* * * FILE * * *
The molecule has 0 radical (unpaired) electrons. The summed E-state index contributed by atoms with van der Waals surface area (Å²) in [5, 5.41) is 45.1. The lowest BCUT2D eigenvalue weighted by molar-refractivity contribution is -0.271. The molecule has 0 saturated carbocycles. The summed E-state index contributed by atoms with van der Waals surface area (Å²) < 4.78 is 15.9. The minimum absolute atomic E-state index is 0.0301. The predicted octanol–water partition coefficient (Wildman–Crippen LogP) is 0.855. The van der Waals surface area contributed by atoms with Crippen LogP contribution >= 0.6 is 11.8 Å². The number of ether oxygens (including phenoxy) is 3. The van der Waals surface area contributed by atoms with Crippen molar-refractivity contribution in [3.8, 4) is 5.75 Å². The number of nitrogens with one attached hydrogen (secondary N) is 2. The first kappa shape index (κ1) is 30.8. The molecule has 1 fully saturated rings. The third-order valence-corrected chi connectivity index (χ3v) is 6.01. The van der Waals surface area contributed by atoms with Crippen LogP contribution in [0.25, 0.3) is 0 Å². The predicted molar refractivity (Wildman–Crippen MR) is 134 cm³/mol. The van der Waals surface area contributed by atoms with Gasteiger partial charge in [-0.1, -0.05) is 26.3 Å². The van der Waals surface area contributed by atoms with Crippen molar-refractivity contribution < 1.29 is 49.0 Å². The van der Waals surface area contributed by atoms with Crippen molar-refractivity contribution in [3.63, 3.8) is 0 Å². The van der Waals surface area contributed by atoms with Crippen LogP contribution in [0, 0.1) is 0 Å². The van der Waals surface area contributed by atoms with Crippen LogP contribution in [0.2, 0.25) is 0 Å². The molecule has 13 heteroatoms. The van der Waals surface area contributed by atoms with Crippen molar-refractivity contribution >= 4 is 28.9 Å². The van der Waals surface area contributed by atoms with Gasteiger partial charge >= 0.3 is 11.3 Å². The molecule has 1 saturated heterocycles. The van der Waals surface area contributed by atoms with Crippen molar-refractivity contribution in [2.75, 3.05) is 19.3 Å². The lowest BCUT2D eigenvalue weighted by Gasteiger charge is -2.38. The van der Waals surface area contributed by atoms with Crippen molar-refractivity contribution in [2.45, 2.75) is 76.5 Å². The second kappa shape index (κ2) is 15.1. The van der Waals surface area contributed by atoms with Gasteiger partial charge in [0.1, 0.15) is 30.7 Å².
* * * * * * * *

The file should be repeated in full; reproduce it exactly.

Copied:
The molecule has 0 radical (unpaired) electrons. The summed E-state index contributed by atoms with van der Waals surface area (Å²) in [5, 5.41) is 45.1. The lowest BCUT2D eigenvalue weighted by molar-refractivity contribution is -0.271. The molecule has 0 saturated carbocycles. The summed E-state index contributed by atoms with van der Waals surface area (Å²) < 4.78 is 15.9. The minimum absolute atomic E-state index is 0.0301. The predicted octanol–water partition coefficient (Wildman–Crippen LogP) is 0.855. The van der Waals surface area contributed by atoms with Crippen LogP contribution >= 0.6 is 11.8 Å². The number of ether oxygens (including phenoxy) is 3. The van der Waals surface area contributed by atoms with Crippen molar-refractivity contribution in [3.8, 4) is 5.75 Å². The number of nitrogens with one attached hydrogen (secondary N) is 2. The first kappa shape index (κ1) is 30.8. The molecule has 1 fully saturated rings. The third-order valence-corrected chi connectivity index (χ3v) is 6.01. The van der Waals surface area contributed by atoms with Crippen LogP contribution in [0.25, 0.3) is 0 Å². The predicted molar refractivity (Wildman–Crippen MR) is 134 cm³/mol. The van der Waals surface area contributed by atoms with Gasteiger partial charge in [-0.1, -0.05) is 26.3 Å². The van der Waals surface area contributed by atoms with Crippen molar-refractivity contribution < 1.29 is 49.0 Å². The van der Waals surface area contributed by atoms with Crippen molar-refractivity contribution in [3.63, 3.8) is 0 Å². The van der Waals surface area contributed by atoms with Crippen LogP contribution in [0, 0.1) is 0 Å². The van der Waals surface area contributed by atoms with Crippen LogP contribution in [0.2, 0.25) is 0 Å². The molecule has 13 heteroatoms. The van der Waals surface area contributed by atoms with Crippen molar-refractivity contribution >= 4 is 28.9 Å². The van der Waals surface area contributed by atoms with Gasteiger partial charge >= 0.3 is 11.3 Å². The molecule has 1 saturated heterocycles. The van der Waals surface area contributed by atoms with Crippen molar-refractivity contribution in [2.75, 3.05) is 19.3 Å². The lowest BCUT2D eigenvalue weighted by Gasteiger charge is -2.38. The van der Waals surface area contributed by atoms with Crippen molar-refractivity contribution in [2.45, 2.75) is 76.5 Å². The second kappa shape index (κ2) is 15.1. The van der Waals surface area contributed by atoms with Gasteiger partial charge in [0.1, 0.15) is 30.7 Å².